C L R C 15th. Report (1984) Cmnd 9213.

Sexual Offences Act, 1956; Sexual Offences (Amendment) Act, 1976.

Sexual Offences Act, 1993

Criminal Justice and Public Order Act, 1994, ss 32, 142, 143

J Sutherland, "Is Alex a Rapist?" in Is Heathcliff a Murderer?, pp 202-212

**S Gardner, "Recklessness and Inconsiderate Rape" [1991] Crim L R 172

*S Gardner, "Appreciating Olugboja" (1996) L S 275

J Gardner & S Shute, "The Wrongness of Rape" in J Horder, ed, Oxford Essays in Jurisprudence, 4th Series (Oxford 2000), pp 193 - 217.

Bowley, "New Labour, New Sex" 2000 New Law Journal 1134-37

Temkin, "Getting it Right: Sexual offences Law Reform" 2000 New Law Journal 1169-1170

Indecent Assault

****Clarence (1888) 22 QBD 23, esp. 33, 37, 43-44, 46, 51-53.

*Donovan [1934] 2 KB 498.

****Kimber [1983] 3 All E R 316.

*Caswell [1984] Crim L R 111.

**Court [1987] Crim L R 134 (CA); [1988] Crim L R 537 (HL)

**McAllister [1997] Crim L R 233

****B v DPP [2000] 1 All ER 833


Camplin 1845 1 Den 89 [English Reports Vol 169, p 163]

Fletcher 1859 Bell CC [English Reports Vol 169, p 1168]

Fraser 1847 Ark 280

Sweenie 1858 3 Irv

(Since the Bodleian Library only holds volumes 1,4 and 5 of Irvine, you will have to rely upon a secondary source, e.g. Gane & Stoddard, Casebook on Scottish Criminal Law.)

Flattery (1887) 2 QBD 410.

Williams [1923]1 KB 340.

****Turner [1944] KB 463, 469

*Cogan and Leak [1975] 2 All E R 1059.

****Morgan [1976] AC 192

***Pappajohn (1981)1 Ox. Jour. Leg. Stud. 432.

*Kaitamaki (1981)1 Ox. Jour. Leg. Stud. 438.

***Olugboja [1981] Crim L R 717; [1981] 3 All E R 443.

Mohammed Bashir [1982] Crim L R 681.

*Pigg [1982] 2 All E R 591

***Woods [1982] Crim L R 42.

Breckenridge [1984] Crim L R 174.

**Satnam and Kewel (1984) 78 Cr App Rep 149.

****Taylor (1985) 80 Cr App Rep 327

Haughian and Pearson (1985) 80 Cr App Rep 334

**Roberts [1986] Crim L R 188.

**Fotheringham [1988] Crim L R 846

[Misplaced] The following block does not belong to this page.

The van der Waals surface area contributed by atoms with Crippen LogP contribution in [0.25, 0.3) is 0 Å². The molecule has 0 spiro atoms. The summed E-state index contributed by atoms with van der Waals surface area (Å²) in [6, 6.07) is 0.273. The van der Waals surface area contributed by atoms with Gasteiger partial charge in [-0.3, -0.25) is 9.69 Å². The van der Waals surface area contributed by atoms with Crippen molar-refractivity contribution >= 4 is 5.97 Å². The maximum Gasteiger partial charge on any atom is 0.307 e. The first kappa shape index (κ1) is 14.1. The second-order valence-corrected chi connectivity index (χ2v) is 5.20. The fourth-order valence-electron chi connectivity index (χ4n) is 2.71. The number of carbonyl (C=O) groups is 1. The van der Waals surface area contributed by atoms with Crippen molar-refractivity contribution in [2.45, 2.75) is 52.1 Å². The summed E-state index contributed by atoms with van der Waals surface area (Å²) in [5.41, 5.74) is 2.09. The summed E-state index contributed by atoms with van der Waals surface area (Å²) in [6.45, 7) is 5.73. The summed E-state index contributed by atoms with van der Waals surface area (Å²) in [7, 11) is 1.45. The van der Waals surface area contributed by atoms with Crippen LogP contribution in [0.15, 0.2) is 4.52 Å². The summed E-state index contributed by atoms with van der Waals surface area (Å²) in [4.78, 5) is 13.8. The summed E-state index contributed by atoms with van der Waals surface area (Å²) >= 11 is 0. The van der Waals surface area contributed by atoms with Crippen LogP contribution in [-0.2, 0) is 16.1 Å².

*Schaub [1994] Crim LR 531

***Elbekkay [1995] Crim LR 163

*Linekar [1995] Crim L R 320

*Malone (1998) 2 Cr App Rep 447

Matrimonial Rape

Miller [1954] 2 QB 282

Steele [1977] Crim L R 290

***Stallard 1989 Scottish Criminal Case Reports 248; or 1989 Scots Law Times 469

(NB there are several "runs" of pages in SLT, so persist until you find the correct p. 469)

R v C [1991] 1 All ER 755

R v J [1991] 1 All ER 759

****R v R [1991] 1 All E R 747 (Owen J); [1991] 2 All ER 257 (CA);

[1992] 1 A C 59; [1992] Crim L R 207 (HL)

****C R and SW v UK (1995) 21 EHRR 363


*Khan & Ors. [1990] Crim L R 519

**AG's Ref (No 1 of 1992) [1993] Crim LR 274

Civil Liability

Miles v Cain (1988) QBD (Caulfield J); Court of Appeal 14/12/89 - unreported (see Lawtel)


What is meant by "consent" in the law of rape? What mens rea is required as to the victim's state of mind? Is the law now satisfactory?


Is the qualification visited upon the Morgan principle in Pappajohn defensible in logic, law, principle and policy?


What, if anything, does the word "unlawful" add to the definition of a crime?


Veronica and Robert are both guests at an all-night party. The host, rather after the manner of Howard Kirk in Bradbury's The History Man, arranges the house so that guests may use not only public rooms in the house but also secluded private areas such as the bedrooms. Veronica, hopeful that her boy-friend might join her, leaves the main party and finds a quiet, unoccupied bedroom. She lies on the bed and falls asleep. Robert, partly out of boredom and partly out of curiosity, also leaves the main party and strolls through the house. On entering the bedroom where Veronica is sleeping, he realises that someone is there and starts to leave. At that point Veronica awakes and, perhaps still drowsy, or befuddled with wine, thinking Robert to be her boy-friend says, "Come and sit by me". Thus emboldened, Robert joins Veronica on the bed. He embraces her. She embraces him back. Intercourse ensues during which Veronica becomes aware that this not her boy-friend and asks Robert to stop. He does not and Veronica becomes increasingly frantic, struggling and screaming. Before this attracts anyone's attention Robert leaves. Veronica is inconsolable. Her screams ultimately attract attention. The police become involved and Robert is charged with rape. He now seeks you advice. Would it make any difference to your advice whether Robert was virtually sober or very drunk? What would the legal position be had Robert, knowing of Veronica's mistake, pretended to be her boyfriend?